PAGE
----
Keep that phrase in mind when you turn to the concluding Section III of The Philosophy of History, The Modern Time, Chapter 1, “The Reformation”:
“While, then, the individual knows that he is filled with the Divine Spirit, all the relations that sprung from that vitiating element of externality which we examined above, are ipso facto abrogated: there is no longer a distinction between priests and laymen; we no longer find one class in possession of the substance of the Truth, as of all the spiritual and temporal treasures of the Church; but the heart—the emotional part of Man’s Spiritual nature—is recognized as [what] can and ought to come into possession of the Truth; and this subjectivity is the common property of all mankind. . . . This is the essence of the Reformation: Man in his very nature is destined to be free.”
So Charles Taylor (Hegel, 1975) is more accurate than plausible in suggesting that M.H. Abrams (Natural Super-Naturalism, 1971) was wrong to place Hegel in the Romantic movement that dethroned God. “Here must thou be, o Man, no Helper hast thou here,” that’s how Wordsworth outlined its agenda. The Phenomenology was a wildly comic Bildungsroman, maybe even a parody of Goethe’s Wilhelm Meister or Diderot’s Rameau’s Nephew, according to Abrams, but it was also a sermon—an appropriation and a radical, extremely Protestant revision of the Christian story of redemption. He was right, Hegel and Blake are the principal collaborators in the fabulous retelling of the New Testament that made the age of the bourgeois revolution.
But Hegel had the advantage of association with the philosopher/poet Friedrich Schlegel in Jena, in that last decade of the 18th century, when the French Revolution changed everything. It was Schlegel who said: “The revolutionary desire to realize the kingdom of God on earth is the elastic point of progressive civilization and the beginning of modern history.”
Eugene Genovese never got this far in his reading of religion as a moral baseline, even though he invoked Hegel’s mordant realism as the intellectual antidote to the “young Marx.” He was more Jesuit than Lutheran—more priest than layman, more cleric than heretic. Like most historians of the American experience, and like most people of the avowed Left, he treated salvation and self-realization as the terms of an either/or choice.
“Outside the Church there is no salvation.” That’s the epigraph, from St. Cyprian, of Genovese’s long, incoherent review of The Great Evasion, the only “theoretical” statement William Appleman Williams ever attempted (he wrote important methodological treatises, but apart from his “Confessions of an Intransigent Revisionist” in Socialist Revolution, these were brief asides, small windows in large textual edifices). Marty Sklar resigned as an editor of Studies on the Left when Gene insisted on publishing the review, in 1966; six years later, when I asked Professor Sklar for a broad overview of American history to repair my undergraduate ignorance of the subject, he recommended that very book.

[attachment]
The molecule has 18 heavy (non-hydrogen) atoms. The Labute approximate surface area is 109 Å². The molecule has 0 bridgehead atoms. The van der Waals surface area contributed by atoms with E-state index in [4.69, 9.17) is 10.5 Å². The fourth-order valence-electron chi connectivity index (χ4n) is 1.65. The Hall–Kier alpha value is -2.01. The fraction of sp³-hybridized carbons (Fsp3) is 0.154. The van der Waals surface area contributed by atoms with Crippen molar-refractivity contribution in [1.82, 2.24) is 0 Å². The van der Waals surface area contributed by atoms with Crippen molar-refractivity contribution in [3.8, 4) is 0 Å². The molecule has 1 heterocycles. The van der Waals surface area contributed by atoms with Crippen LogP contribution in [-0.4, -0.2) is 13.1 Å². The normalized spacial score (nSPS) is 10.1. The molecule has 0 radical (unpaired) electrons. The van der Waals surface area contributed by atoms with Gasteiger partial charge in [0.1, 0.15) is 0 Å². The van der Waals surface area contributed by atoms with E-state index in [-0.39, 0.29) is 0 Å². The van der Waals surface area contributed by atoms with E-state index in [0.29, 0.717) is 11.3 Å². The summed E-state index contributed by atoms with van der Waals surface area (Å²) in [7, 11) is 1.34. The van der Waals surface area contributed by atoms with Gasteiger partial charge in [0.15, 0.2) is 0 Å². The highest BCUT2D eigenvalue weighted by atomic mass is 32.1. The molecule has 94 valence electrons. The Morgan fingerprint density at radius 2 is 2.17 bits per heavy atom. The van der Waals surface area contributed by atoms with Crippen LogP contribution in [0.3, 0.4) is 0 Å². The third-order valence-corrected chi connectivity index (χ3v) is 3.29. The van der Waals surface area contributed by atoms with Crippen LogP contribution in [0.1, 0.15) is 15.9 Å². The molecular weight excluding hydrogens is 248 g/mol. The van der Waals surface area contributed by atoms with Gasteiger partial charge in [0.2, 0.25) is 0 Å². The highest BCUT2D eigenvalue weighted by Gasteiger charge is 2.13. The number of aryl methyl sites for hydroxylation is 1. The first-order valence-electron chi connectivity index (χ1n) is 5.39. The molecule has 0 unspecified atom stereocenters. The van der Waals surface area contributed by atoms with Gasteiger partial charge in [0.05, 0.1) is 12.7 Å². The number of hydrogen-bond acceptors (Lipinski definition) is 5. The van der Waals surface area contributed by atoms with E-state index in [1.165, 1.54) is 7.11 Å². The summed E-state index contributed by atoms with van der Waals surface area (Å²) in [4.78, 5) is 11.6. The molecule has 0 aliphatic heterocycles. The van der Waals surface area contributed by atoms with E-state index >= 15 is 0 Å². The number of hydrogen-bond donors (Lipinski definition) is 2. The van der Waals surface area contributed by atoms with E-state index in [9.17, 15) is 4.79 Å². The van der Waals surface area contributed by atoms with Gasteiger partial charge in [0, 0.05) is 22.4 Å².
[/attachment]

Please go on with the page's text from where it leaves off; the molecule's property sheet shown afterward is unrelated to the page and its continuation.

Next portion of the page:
The question you have to ask in reading Genovese’s review is, What church? The word itself doesn’t reappear until the penultimate paragraph of a 16-page essay, and there it stands in for “a party and a movement” that doesn’t yet exist: “These values [freedom and order], translated into political policies, need to be developed and protected within the only approximation of a socialist community we can build without the conquest of state power. They constitute the rock on which we shall, sooner or later, have to build our own Church.”
This community in exile from political power, this shadow Church of the Left, would meanwhile be constituted by its values and ideas, as any social movement must be. But which ones? Genovese praises Williams for breaking with “the quasi-beatnik anarchism distinguishing so many of our young radicals,” who, it seems, persistently indulged in “twaddle about ‘participatory democracy’” and—as early as 1966!—too earnestly discussed the “emancipation of women.” But half of the review is devoted to explaining how Williams had deserted Marxism as Lenin understood it. In effect, then, Genovese convicts Williams of revisionism, in language Lenin himself might have used: “Williams has taken unpardonable liberties and thereby drawn the revolutionary teeth from Marxism. Williams’ Marx is the Marx of Right wing Social Democracy—an academic sociologist and a prophet of human fraternity. . . . Better to have gone to Bernstein or Kautsky.”